Tuesday, 26 July 2016

Rev James Dougherty, D.D. of Vermont

It's not clear when my second great grandfather Marcus' younger brother James (1796-1878) travelled to Vermont from Donegal, or whether he travelled with Marcus and Mary Ann and their young family, but arrive in Vermont he did. They were all first in South Hero, on Grand Isle, an island in Lake Champlain.

Luckily, there are many records about my 2nd great uncle, starting with this first fantastic find. In his 2002 book, Pre-famine Irish in Vermont, 1815-1844, Vermont historian Vincent Edward Feeney writes about James:
"Without priests, too many Catholics were being married by justices of the peace, and many drifted away from the Church. One had even became a prominent Protestant clergyman. This was James Daugherty. 50  From County Derry, Daugherty had been raised “a conscientous Catholic,” and emigrated with his two brothers at about age 20 in 1819 to South Hero, Vermont. There, under the instruction of a Congregational minister, the Reverend Asa Lyon, he prepared to enter college. Lyon must have been a profound influence on young Daugherty, for when the Irishman eventually graduated from the University of Vermont in 1830 he entered the ministry. He spent the next thirty-five years first as the Congregational pastor in Milton, and later in Johnson."
That's right, he left the Catholic Church, became a Congregational minister, married (twice) and had children. One biographical sketch includes this passage about his decision to leave the Catholic faith:
'His parents were devoted Catholics and he was reared in a conscientious regard of that faith, but as he grew to years he felt a want un-supplied. Having heard from the Scotch Presbyterians the doctrine of salvation by faith, "That", said he is what I want that; I can do, I can believe. He was converted while yet in connection with the church of his parents, and did not change his relation till after removing to this country at the age of twenty three.'
Another reference to his faith appears in one of the eulogies given after his death:
'Reared in the Roman Catholic church, he very early became dissatisfied with that faith and at length deliberately and utterly repudiated it."
That's pretty definite. James' parents were both deceased in Donegal by 1830, so they didn't know about his change in faith. Imagine disclosing that in a letter home that would have taken months to arrive at its destination! James graduated from the University of Vermont in 1830, before then studying theology, during which time he also taught at the well-respected in its time Shefford Academy in Frost Village, now part of St-Hyancinthe in Shefford, Quebec. He ultimately received his doctorate in divinity, and was known around the towns of Johnson and Milton and beyond as Dr D.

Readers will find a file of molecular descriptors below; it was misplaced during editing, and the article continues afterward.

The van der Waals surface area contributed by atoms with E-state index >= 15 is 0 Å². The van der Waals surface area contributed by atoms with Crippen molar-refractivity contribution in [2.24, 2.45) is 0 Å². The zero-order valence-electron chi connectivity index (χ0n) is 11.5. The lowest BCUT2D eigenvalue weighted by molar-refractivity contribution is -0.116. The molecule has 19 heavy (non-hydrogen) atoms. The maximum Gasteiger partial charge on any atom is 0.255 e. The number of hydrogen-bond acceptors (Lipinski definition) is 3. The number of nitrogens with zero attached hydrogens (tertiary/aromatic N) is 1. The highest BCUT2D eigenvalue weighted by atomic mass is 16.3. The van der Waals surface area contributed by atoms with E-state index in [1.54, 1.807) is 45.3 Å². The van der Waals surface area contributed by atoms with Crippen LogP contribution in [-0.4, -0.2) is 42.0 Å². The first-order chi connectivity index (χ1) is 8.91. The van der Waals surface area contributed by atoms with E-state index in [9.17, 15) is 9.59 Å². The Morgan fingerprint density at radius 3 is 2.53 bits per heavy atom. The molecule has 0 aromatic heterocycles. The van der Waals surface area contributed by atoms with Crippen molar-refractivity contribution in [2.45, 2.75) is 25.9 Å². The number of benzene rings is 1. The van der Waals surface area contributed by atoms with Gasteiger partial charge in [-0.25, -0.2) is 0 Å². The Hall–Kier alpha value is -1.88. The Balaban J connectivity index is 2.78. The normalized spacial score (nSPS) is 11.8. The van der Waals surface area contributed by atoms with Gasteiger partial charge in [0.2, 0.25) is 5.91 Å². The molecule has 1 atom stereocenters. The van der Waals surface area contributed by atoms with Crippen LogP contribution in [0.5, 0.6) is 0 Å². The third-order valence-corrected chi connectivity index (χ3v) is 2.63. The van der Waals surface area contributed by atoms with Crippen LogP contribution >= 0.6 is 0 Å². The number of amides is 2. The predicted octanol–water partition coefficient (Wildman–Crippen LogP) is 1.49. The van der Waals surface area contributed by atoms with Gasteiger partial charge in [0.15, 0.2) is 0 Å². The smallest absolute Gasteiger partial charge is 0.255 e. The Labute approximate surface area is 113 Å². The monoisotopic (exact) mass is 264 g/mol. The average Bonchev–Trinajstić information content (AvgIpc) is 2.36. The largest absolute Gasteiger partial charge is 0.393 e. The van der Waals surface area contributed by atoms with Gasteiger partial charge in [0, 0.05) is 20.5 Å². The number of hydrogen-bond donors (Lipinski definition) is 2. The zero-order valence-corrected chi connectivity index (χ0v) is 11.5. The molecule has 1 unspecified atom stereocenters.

James was a man of strong conviction. As the University of Vermont notes in its obituary, his home was a station on the underground railway as former slaves made their way to Canada. Incredible! I'm very proud to be related to such a very fine man. There are several items about James, searchable on Google Books.

James married twice, first to Celia Hall (1800-1836) a daughter of the longtime South Hero town clerk in 1832. James and Celia had two daughters, Sarah Curran (1834-1861) and Isabella Celia (1836-1894). Sadly, Celia died five days after Isabella's birth. Sarah was named after the great love of the Irish patriot, Robert Emmet. James married again, a year later, to a widow, Mary Hoxie Drake (1795-1881), and together they had one daughter, Mary Louisa (1838-1894). None of his daughters married or had children, so James left no descendants after their deaths.

At this point, I'll say that yes, the names James, Isabella and Mary Louisa appear over and over again among my Dougherty ancestors. Some readers may recognize these names from an earlier post. And you'll see these names crop up again, as my stories continue. In fact, the parents of Marcus and James and their siblings are--wait for it--James Dougherty and Isabella McLaughlin.  And yes, it does get confusing.

The border between Vermont and Quebec was transparent in the late 18th to mid 19th centuries. People crossed back and forth often and easily. One reason was that there were few Catholic priests in Vermont early on. There were many Irish Catholics who settled in Vermont.  So while we know that James taught at the Shefford Academy, it seems that he was also a travelling preacher at one point. A few years ago in Granby, my brother came across a plaque outside what had been a congregationalist church and is now a United Church on Main Street. Here is part of that plaque noting that James had preached at that church. James no doubt visited with brother Marcus and his family in Granby, as well as their nephew Marcus Doherty, who lived in Granby for a time.

Plaque, Granby United Church
At his funeral following his death from consumption on 10 Jun 1878, James was eulogized at length. Both his death and his funeral were reported in the local media. In its June 21, 1878 edition, The Burlington Weekly Free Press published a lengthy item. See the fourth column here. This mentions that James was born in Fairmount, County Down, Ireland. This is up for debate. Other sources report that he was born in Park, Banagher, Donegal, near which there is the town of Learmount. Then, in its June 28, 1878 edition, a second eulogy was published in the same newspaper. See the third column here. Aside from the many references to his life as a clergyman, there are also fascinating insights into who he was as a man.

Side of family grave marker
James was buried at the Whitting Hill Cemetery in Johnson, Lamoille, Vermont, with his daughters and both his wives.

The never ending story continues....

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